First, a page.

I came back inspired to call myself a part of this community of Maine librarians.

Sunday, October 26, 2008

I'm a Winner!

I'm a winner because I have creative children who use tires to make their own fun. So if you drive by and look at my yard, don't think we are unkempt because you may see plastic sleds and rope, tires and stepladders and bicycles strewn about. Be happy for us because we are good-hearted people who sometimes use our things in unusual ways.

I also won my first Blog Giveaway from My ZoeBug, in honor of Amy's birthday! Well, yay, I got a lovely gift certificate to Amy's etsy shop. (Her birthday and I got a present!) And after a lot of deliberation, I decided on this lovely hand-embroidered felt bird...I am already seeing it on a future bag.
But that's not all...She also included some sweet handmade cards featuring owls. Amy, did you see my owl bag and know I am having an owl-love thing right now? So great. Thank you so much, Amy!
And I am also a winner because Robinsunne came to the library yesterday and gave me a hand-made, crocheted, autumn leaves-colored vessel:
She held three strands of yarn and I love the way the diagonal pattern of the single-crochet stitch becomes really noticeable, when you have a nice light color there like the orange.

And get this: Robinsunne is holding an All Hallows Eve Blog Party. The vessel above is featured at the party! You should go have a little look-see. It is so lovely, full of gnomes, fancily-dressed ladies, delicious treats, and even a "party favorite." Beautiful job, Robinsunne! And thank you!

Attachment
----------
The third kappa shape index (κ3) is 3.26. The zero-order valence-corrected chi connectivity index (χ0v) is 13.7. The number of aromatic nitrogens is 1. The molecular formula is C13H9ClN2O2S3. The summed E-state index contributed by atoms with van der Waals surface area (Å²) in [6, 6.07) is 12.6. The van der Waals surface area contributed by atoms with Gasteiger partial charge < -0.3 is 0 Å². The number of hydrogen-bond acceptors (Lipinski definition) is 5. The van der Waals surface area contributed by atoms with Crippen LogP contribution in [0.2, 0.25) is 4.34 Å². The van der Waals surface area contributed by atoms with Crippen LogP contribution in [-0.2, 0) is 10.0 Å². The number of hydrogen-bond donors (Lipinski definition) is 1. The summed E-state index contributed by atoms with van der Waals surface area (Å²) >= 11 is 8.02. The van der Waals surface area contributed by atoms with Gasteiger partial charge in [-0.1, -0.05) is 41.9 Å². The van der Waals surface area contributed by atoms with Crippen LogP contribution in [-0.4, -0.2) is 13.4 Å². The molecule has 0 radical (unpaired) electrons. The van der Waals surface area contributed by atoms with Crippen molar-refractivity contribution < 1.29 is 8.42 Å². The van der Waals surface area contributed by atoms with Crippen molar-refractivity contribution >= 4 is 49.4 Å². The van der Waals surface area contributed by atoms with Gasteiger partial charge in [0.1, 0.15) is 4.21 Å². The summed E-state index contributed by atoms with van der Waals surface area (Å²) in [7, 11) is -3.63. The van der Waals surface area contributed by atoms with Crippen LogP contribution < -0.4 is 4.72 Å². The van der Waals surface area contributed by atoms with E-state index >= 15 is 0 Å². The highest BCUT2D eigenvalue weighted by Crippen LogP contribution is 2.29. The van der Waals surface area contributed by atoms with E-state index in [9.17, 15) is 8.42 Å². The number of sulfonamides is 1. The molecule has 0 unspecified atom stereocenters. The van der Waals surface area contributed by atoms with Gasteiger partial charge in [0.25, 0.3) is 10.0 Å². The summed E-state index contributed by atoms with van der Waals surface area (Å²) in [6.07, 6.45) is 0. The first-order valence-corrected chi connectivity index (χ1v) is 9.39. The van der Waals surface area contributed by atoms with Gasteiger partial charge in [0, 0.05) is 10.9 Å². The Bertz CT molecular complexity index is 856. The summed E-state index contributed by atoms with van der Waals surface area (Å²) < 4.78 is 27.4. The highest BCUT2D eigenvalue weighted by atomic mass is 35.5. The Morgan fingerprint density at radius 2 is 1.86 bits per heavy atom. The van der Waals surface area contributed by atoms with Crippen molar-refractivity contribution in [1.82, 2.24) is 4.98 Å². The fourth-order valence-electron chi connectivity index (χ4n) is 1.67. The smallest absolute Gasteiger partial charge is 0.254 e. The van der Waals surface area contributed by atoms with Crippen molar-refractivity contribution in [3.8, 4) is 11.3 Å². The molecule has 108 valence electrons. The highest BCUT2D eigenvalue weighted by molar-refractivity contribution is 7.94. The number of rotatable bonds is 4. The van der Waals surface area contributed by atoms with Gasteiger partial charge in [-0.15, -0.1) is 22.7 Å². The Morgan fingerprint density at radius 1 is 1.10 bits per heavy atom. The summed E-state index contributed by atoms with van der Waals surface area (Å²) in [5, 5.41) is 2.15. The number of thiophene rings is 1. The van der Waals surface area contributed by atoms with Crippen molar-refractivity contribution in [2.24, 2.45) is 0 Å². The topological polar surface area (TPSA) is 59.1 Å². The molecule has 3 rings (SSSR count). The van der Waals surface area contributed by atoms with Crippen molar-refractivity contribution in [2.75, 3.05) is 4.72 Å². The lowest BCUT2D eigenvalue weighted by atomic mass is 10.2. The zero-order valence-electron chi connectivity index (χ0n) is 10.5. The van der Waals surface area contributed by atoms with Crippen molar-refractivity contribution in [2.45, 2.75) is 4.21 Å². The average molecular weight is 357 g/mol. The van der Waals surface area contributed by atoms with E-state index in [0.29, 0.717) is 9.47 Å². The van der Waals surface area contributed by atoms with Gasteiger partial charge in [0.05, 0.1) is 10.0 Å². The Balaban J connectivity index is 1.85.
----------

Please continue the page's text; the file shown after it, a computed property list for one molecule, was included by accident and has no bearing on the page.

Tuesday, October 21, 2008

ATC News

This week I am taking ATC-making to the Maine Libraries Conference in Bethel, Maine. I will have a table with supplies at the ready during the schmooze time on Thursday night. I am hoping some colleagues will stop by and take an art break, as I am sure our brains will be overloaded from a full day of inspiring programming. I will have a copy of Robinsunne's book to show (and maybe a couple for sale...), The Great Library ATC Swap, and will be happily chatting up the success of our program at Rockport Library!

And do you know the really exciting part? I will be away overnight and having a delightful break from all of the reminding/cajoling/nagging/lunch-making/grocery shopping/huge piles of laundry/morning meltdowns/evening irritabilities, etc. It's not really as bad as all that, but I am ready for a break.

100th Post Milestone is not too far off...
And I would like to do something special to celebrate.

Recently, I participated in my first-ever ATC Jam. This is how it works:
  • One person makes three backgrounds, writes his/her name on the back, and then passes those three cards on to the
  • Second person, who adds something similar to each of the three cards, writes their address on the back of the three, and passes them on to the
  • Third person, who adds the finishing touches to each of the three, then sends them all back to the original person.